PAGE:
The placebo effect Wrong patients receive treatmentBMJ 1994; 309 doi: https://doi.org/10.1136/bmj.309.6955.667 (Published 10 September 1994) Cite this as: BMJ 1994;309:667
- M Dixon
- College Surgery, Cullompton, Devon EX15 1TG
- Murrayfield Hospital, Edinburgh EH12 6UD
- Nuffield Orthopaedic Centre, Oxford OX3 7LD
- South East Sheffield Mental Health Services, Sheffield S12 4QN.
EDITOR, - Vernon M S Oh leaves us with a medical dilemma: on the one hand he tells us that we “should consider giving a placebo to appropriate patients,” but, earlier in the review, he tells us that “selecting the patients most likely to benefit from placebo is difficult.”1 In practice, doctors tend to give placebos to the least appropriate patients. These include neurotic patients, who are least likely to respond2; demanding patients who have an investment in not responding; and chronically ill patients who suffer from what psychologists have called placebo sag. Most placebos are probably given unwittingly by the doctor,3 and this folie a deux makes the placebo particularly effective. In this context, and with many active treatments, the placebo effect may be at its greatest but goes unrecognised.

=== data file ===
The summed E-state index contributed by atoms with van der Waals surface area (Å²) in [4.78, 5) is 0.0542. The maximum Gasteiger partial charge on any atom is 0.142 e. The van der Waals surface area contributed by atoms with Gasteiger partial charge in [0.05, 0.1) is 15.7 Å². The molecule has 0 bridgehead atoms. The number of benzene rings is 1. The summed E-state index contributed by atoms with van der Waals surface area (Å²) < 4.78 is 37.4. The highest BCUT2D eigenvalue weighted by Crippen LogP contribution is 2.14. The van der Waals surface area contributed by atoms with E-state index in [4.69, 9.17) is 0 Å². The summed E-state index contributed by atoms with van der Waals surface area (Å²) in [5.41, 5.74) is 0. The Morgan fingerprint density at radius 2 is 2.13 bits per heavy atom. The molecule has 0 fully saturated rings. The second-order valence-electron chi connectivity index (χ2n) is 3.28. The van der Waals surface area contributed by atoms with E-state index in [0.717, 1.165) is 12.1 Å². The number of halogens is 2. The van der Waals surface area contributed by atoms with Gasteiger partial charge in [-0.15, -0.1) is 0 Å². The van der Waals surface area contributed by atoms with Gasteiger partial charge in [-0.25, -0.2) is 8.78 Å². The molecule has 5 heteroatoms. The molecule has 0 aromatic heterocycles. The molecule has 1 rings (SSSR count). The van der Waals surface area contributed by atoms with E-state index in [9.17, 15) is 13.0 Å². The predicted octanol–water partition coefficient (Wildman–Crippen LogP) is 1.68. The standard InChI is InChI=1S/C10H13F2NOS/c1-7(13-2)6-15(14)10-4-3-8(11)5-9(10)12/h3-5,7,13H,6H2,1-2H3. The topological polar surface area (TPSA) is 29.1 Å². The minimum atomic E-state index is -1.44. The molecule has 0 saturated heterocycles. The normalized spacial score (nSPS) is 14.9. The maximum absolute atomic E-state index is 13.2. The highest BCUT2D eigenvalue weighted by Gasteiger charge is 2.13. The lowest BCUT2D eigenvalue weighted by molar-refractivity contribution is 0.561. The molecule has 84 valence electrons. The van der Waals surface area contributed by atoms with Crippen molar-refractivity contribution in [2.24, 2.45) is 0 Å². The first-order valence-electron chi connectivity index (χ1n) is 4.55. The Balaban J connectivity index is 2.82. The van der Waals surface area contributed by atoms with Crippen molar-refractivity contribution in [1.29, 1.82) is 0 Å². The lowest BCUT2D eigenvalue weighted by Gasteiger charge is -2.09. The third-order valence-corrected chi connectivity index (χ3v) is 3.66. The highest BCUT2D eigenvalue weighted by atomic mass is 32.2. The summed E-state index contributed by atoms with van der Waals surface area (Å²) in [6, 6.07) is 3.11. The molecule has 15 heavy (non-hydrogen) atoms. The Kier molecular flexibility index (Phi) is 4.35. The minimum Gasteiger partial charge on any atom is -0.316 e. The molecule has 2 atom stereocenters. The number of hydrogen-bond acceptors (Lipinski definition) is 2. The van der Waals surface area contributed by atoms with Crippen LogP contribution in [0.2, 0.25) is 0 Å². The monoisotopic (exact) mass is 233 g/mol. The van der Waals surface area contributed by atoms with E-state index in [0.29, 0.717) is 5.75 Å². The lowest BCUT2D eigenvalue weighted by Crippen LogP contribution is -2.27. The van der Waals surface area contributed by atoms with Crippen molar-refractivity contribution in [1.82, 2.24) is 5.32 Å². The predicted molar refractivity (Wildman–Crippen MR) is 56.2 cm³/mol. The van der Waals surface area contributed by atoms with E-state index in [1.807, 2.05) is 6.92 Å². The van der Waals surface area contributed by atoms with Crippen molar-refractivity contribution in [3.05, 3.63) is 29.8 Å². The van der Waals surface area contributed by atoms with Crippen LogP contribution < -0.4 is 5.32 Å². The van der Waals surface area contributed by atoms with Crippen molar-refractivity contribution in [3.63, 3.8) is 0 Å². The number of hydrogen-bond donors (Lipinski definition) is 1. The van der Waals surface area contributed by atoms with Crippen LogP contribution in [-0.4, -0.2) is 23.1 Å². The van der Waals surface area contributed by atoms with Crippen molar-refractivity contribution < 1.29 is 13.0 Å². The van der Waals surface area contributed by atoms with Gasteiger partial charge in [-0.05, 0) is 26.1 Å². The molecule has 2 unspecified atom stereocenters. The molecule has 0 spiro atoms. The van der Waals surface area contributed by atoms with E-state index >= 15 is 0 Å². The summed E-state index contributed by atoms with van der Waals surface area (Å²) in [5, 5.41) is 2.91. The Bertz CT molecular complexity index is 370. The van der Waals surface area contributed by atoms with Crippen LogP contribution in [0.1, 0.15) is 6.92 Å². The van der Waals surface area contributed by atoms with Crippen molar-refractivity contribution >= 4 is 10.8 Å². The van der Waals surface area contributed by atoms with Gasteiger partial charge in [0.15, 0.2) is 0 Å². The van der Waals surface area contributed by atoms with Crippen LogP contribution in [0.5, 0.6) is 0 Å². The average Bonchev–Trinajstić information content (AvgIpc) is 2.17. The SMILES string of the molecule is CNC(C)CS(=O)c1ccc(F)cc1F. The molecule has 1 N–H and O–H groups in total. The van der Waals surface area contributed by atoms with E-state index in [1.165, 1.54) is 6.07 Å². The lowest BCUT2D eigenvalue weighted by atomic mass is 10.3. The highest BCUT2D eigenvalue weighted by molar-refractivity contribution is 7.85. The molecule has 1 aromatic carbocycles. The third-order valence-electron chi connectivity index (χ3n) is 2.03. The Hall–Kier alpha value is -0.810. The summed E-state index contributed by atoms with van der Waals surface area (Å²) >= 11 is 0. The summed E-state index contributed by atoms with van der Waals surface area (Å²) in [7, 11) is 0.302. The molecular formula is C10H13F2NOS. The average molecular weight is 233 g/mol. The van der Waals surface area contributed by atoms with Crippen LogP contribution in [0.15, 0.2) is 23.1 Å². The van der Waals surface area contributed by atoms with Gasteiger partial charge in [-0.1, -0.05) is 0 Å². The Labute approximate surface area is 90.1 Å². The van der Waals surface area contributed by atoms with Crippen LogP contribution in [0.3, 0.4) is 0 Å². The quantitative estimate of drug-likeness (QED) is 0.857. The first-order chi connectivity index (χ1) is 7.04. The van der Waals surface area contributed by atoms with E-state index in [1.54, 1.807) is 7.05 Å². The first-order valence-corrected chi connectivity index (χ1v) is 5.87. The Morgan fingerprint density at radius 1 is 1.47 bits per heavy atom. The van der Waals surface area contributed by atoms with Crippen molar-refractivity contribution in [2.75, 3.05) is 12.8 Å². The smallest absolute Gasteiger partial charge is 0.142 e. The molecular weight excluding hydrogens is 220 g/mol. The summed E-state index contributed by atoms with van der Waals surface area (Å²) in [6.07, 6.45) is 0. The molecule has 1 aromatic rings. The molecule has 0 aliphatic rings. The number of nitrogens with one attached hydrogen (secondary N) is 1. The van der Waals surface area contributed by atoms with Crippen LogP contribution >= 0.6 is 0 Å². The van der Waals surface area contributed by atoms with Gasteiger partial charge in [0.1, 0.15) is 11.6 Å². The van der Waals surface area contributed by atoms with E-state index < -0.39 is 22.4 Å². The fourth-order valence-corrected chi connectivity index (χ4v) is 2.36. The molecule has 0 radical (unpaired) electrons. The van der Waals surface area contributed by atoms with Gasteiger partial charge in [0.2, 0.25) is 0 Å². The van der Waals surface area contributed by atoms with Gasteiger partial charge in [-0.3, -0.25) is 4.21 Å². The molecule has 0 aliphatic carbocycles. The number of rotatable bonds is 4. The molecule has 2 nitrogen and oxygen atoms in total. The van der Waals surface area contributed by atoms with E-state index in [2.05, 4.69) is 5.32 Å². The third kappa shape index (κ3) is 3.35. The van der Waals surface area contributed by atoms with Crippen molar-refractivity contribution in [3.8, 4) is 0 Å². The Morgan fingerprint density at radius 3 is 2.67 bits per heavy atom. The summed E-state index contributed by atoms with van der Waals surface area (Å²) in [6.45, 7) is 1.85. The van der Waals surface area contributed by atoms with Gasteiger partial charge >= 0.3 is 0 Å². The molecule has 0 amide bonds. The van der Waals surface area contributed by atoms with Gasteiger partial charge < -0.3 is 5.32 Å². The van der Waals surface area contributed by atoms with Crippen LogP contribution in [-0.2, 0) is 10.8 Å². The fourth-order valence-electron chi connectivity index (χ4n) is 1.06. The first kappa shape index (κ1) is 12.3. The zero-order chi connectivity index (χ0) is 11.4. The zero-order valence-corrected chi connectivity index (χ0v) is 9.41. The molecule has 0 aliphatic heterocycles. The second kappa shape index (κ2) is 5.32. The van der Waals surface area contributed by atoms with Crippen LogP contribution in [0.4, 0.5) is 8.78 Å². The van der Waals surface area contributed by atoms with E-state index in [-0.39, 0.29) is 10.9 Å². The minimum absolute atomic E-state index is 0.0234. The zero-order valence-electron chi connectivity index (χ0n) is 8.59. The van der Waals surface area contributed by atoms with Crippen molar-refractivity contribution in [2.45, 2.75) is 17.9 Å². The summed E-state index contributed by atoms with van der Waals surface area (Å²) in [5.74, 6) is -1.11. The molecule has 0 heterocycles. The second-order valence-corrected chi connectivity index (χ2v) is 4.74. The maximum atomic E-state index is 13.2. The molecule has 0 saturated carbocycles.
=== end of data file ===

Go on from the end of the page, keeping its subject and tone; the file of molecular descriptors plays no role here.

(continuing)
Placebos' effectiveness is largely a function of the attitudes and skills of the doctor and his or her therapeutic authority and relationship with the patient. These factors are also important in consultations in which active drugs or no drugs are given. Indeed, a therapeutic consultation can be equally as effective as one in which either a placebo or symptomatic medication is given.4 Maximising the placebo effect should therefore be the aim of every consultation, and learning the necessary skills should, as Robert Buckman and George Lewith suggest,5 be part of the medical curriculum.
Neither drug companies nor medical reputations have much to gain from the placebo effect. This may partly explain why medical attitudes to it and, indeed, to doctors' role as healers have failed to …